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Margaret Garrett is an interdisciplinary American artist. Her artistic practice includes painting, printmaking, collage, dance, and video work. Born in North Carolina and raised in Pennsylvania, she grew up training to be a dancer and went on to dance with the Pennsylvania and Cleveland Ballet companies. In her early twenties, she discovered painting, finding something spiritually akin to dance in the movement of line and color and switched her focus to visual art. Dance and movement inform Garrett’s work to this day. Her richly colored abstract paintings and works on paper seek to capture the elusive quality of movement.


In 2017, Garrett returned to dancing as a way to inspire new works: She began filming herself dancing and using video clips as material to create moving video collages. These videos have become a major part of her practice and explore many of the same compositional elements as in her paintings- linear movement, shape, and the unfolding of contrapuntal patterns.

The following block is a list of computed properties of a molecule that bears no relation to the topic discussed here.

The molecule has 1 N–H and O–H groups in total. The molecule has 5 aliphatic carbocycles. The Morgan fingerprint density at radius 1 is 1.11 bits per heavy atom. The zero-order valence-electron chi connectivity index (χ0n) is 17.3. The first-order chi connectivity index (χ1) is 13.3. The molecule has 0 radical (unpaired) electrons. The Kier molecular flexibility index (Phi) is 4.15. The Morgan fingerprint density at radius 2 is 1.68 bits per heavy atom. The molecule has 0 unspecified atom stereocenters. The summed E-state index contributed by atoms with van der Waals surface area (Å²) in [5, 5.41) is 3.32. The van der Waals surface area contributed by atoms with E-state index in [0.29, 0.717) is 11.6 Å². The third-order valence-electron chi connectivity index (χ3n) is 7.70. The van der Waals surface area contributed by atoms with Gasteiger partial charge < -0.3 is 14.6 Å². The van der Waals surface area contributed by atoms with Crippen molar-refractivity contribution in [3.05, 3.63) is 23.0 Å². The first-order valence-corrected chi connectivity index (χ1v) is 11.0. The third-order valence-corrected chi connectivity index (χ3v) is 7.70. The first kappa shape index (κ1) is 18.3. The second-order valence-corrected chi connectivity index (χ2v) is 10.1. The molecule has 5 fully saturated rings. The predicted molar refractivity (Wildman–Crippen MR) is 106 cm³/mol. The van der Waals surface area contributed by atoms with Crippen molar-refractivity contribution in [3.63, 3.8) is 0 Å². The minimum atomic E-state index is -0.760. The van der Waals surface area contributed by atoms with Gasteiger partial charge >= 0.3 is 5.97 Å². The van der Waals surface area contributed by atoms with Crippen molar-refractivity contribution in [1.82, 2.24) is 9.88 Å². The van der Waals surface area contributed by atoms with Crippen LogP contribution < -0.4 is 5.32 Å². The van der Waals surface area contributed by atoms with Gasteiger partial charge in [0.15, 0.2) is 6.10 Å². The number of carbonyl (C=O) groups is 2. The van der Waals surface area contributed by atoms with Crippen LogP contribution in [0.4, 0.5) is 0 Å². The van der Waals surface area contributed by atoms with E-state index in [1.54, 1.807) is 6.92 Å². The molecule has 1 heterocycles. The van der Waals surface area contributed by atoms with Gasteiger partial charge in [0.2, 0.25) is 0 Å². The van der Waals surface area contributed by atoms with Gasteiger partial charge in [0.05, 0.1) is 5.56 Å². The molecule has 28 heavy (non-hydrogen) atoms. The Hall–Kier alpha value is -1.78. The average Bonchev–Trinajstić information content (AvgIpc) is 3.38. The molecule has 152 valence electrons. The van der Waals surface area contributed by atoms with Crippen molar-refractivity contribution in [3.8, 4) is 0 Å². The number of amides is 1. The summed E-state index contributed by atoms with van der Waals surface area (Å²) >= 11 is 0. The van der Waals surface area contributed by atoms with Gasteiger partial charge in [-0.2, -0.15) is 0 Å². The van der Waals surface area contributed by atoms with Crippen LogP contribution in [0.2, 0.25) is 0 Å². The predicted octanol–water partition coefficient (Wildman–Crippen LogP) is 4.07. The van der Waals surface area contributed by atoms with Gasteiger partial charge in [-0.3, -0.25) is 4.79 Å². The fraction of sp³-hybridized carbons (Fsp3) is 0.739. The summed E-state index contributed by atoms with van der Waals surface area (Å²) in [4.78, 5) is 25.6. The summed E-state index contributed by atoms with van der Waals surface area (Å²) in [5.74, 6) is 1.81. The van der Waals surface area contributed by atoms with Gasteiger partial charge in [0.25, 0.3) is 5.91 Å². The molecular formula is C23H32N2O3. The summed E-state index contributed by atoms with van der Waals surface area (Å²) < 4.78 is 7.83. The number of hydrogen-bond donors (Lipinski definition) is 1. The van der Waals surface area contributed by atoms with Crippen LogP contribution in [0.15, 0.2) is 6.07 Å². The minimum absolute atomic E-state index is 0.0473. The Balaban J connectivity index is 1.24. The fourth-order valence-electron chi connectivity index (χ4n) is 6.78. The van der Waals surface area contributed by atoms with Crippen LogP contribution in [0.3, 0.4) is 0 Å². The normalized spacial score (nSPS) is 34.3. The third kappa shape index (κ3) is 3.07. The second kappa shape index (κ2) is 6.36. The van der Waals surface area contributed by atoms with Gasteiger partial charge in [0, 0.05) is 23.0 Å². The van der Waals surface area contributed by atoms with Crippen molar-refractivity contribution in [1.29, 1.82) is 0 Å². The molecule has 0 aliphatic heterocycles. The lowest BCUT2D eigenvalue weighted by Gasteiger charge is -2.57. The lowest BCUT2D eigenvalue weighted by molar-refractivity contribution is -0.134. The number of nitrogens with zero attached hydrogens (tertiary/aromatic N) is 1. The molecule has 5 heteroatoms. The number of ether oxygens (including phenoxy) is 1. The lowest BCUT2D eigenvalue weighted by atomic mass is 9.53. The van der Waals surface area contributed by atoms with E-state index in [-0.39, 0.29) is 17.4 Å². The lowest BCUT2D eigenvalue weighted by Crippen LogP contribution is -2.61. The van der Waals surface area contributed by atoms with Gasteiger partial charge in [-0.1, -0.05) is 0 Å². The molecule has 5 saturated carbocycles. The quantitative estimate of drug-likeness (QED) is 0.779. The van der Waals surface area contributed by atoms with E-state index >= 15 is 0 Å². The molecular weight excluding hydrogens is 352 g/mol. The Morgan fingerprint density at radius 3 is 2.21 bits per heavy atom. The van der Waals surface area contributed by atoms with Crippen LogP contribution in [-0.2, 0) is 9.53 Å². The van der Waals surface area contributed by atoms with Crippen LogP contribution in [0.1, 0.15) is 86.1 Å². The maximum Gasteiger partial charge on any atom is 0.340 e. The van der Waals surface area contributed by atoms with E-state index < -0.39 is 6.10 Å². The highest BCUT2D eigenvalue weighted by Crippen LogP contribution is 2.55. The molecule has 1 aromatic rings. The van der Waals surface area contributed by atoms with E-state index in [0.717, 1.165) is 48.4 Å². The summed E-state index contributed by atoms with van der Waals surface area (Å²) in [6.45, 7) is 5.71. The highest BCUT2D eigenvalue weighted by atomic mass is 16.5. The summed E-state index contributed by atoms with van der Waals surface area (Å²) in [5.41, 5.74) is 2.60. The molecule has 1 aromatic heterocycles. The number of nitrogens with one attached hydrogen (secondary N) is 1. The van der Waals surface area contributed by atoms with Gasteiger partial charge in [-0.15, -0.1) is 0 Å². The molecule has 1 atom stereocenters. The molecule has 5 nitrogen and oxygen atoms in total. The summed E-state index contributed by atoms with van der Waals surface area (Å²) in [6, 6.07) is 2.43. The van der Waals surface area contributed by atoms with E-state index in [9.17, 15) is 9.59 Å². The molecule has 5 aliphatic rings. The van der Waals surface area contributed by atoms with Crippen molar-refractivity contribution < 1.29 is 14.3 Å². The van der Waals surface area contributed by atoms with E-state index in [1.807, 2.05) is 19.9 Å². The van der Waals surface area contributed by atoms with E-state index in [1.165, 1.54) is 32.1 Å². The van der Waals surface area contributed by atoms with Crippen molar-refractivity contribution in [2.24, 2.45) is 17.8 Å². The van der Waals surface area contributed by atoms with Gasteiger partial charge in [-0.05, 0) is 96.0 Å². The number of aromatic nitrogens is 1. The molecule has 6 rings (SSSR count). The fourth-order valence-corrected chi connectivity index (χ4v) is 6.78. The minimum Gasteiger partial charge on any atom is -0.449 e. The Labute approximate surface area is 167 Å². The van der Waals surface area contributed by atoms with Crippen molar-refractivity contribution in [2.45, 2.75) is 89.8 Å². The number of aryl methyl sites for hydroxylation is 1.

Garrett’s work has been exhibited in galleries and museums across the United States, including Planthouse, Danese/Corey, the FLAG Art Foundation, Birnam Wood, and the Parrish Art Museum. Her work has been featured in such prominent art fairs as the Armory Show, Art on Paper, the Dallas Art Fair, and the Contemporary Print Fair at the Baltimore Museum of Art. Recent achievements include completing a large-scale public work—a 40-foot glass mural commissioned by NYU Langone Art Program, fabricated in collaboration with Peters Studio in Germany. 


Her film “Elegy” was an official selection for the London International Motion Picture Awards in 2020. She has been awarded residencies at the Church in Sag Harbor, NY and the Virginia Center for Creative Arts and has collaborated on two projects with Flatbed Press in Austin, Texas.


Her work is held in numerous private and corporate collections in the United States and in Europe. Museum collections include the Blanton Art Museum, Parrish Art Museum, Jordan Schnitzer Collection, the Leiber Collection, and Guild Hall Museum.

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Photo by Jenny Gorman

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